28. 08/11/2010 at 8:51 pm

    Is enough made of this brilliant dynamic?

    • 08/11/2010 at 8:52 pm

      with the mother?

    • Gina Perry
      08/11/2010 at 8:53 pm

      Yeah, I liked this, and the row around it later in the book. I wonder if enough is made of it. It was something I wasn’t expecting.

  29. 08/11/2010 at 8:52 pm

    Jane, it didn’t think if it as a criticism at all. The moral police would halt it simply because it has a gay character – but being a gay book which mentions sex does make it that more risky for some people. But I think writers need to push boundaries and do a service to the audience we can reach.

    • 08/11/2010 at 8:58 pm

      That’s very true Brian, the double-trouble of sex AND gay, shock horror. But what is acceptable is extended all the time, because writers push the boundaries, as you say.
      I’m interested that you mention you are revising the book. What aspects are you keen to improve/change?

  30. 08/11/2010 at 8:55 pm

    I make it five minutes to go to the end of the initial hour – I’m going to stay on a bit past this and the conversation will stay open indefinitely, but some may need to leave at 9, so does anyone have anything burning to raise while we’re all here?

  31. 08/11/2010 at 8:56 pm

    Coming out sexually is the least of Tom’s problems. He is trapped by so many other things, including his family.

  32. 08/11/2010 at 8:56 pm

    Morag, I’m not sure if it is. I think there is room for this to grow and I would like to explore this in the revision. Actually, the entire novel is being turned into third person and there will be a lot of new editions to the story. One of the issues I am dealing with his Tom’s over analytical nature. I am attempting to scale back on spoon feeding the reader – though yes, it is a trait of the YA genre. I’m trying to balance that.

    • Gina Perry
      08/11/2010 at 9:00 pm

      Would like to read the next draft. BTW there’s lots of his voice that I really liked (too much to mention in this) so would be a shame to see it go – I liked that immediacy.

  33. 08/11/2010 at 8:57 pm

    I have to go and ring my mother!!! How ironic…

  34. Gina Perry
    08/11/2010 at 8:59 pm

    I’m going to get off now. Good hour’s session. Have to say I was surprised at how much I enjoyed it, as I have to admit the first chapter as it didn’t hook me at all, however, from then on, I enjoyed following Tom’s journey (and liked Merissa and Issac very much).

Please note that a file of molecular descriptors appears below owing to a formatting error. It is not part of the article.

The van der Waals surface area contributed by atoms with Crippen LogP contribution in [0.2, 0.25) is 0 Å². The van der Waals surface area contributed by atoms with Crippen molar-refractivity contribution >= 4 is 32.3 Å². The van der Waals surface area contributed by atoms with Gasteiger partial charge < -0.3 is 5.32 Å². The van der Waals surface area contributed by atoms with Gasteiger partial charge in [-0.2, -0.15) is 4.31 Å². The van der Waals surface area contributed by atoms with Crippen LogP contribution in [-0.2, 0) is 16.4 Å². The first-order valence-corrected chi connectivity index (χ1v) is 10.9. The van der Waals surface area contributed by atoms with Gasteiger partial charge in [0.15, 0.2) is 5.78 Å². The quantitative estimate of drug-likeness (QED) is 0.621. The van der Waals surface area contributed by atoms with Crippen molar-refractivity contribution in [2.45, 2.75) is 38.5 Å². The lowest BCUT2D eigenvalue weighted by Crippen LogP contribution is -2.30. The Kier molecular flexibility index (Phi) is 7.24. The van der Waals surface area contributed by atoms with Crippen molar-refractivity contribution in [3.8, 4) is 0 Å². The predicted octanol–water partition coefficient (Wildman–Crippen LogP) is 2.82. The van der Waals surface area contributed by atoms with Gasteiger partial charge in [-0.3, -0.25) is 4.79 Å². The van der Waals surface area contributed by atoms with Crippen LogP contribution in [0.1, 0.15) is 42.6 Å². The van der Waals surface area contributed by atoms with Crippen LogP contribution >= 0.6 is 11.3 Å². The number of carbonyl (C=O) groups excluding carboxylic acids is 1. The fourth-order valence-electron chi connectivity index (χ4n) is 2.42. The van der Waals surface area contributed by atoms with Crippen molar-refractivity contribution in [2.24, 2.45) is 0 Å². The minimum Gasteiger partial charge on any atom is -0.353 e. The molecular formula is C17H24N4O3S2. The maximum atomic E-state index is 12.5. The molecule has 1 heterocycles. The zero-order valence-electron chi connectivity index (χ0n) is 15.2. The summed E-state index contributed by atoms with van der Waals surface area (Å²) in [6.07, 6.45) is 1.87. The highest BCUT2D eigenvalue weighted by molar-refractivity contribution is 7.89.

35. 08/11/2010 at 9:02 pm

    It’s 9pm, so feel free to drift away, but keep your comments coming if you think of any – discussion stays open on here 🙂

  36. 08/11/2010 at 9:04 pm

    To answer Jane and extend on what I said is response to Morag, I want to enhance the presence of the GLBT&F club. I’ve added new character and sub plots. It was important that I show how they become more real to Tom. I also want to explore additional friendships and more of an overall sense of college life.

  37. 08/11/2010 at 9:15 pm

    I’ll have to go now too, but good discussion folks. Interesting what Gina says about the first chapter as I really liked it – sensitive and funny and delivering a real sense of Tom’s character, and I like the way he has preconceived notions about the gay community which are undermined. For me, it drops a bit here and there in key places after the fantastic coming-out to parents moment (which for me is one of the most successful parts of the book) and I feel more could be made of this and the other dramatic points in the book (coming out, later issues which are potential plot spoilers!) by extending the drama (rather than focusing too much on Tom’s predeliction for histrionics, which I’d like to see him move out of by the end of the main time-frame of the novel rather than only in the epilogue.)
    I’d be interested to see a later version of “Ordinary Boy” Brian. Good luck with the revisions.

  38. 08/11/2010 at 9:22 pm

    Thanks everyone!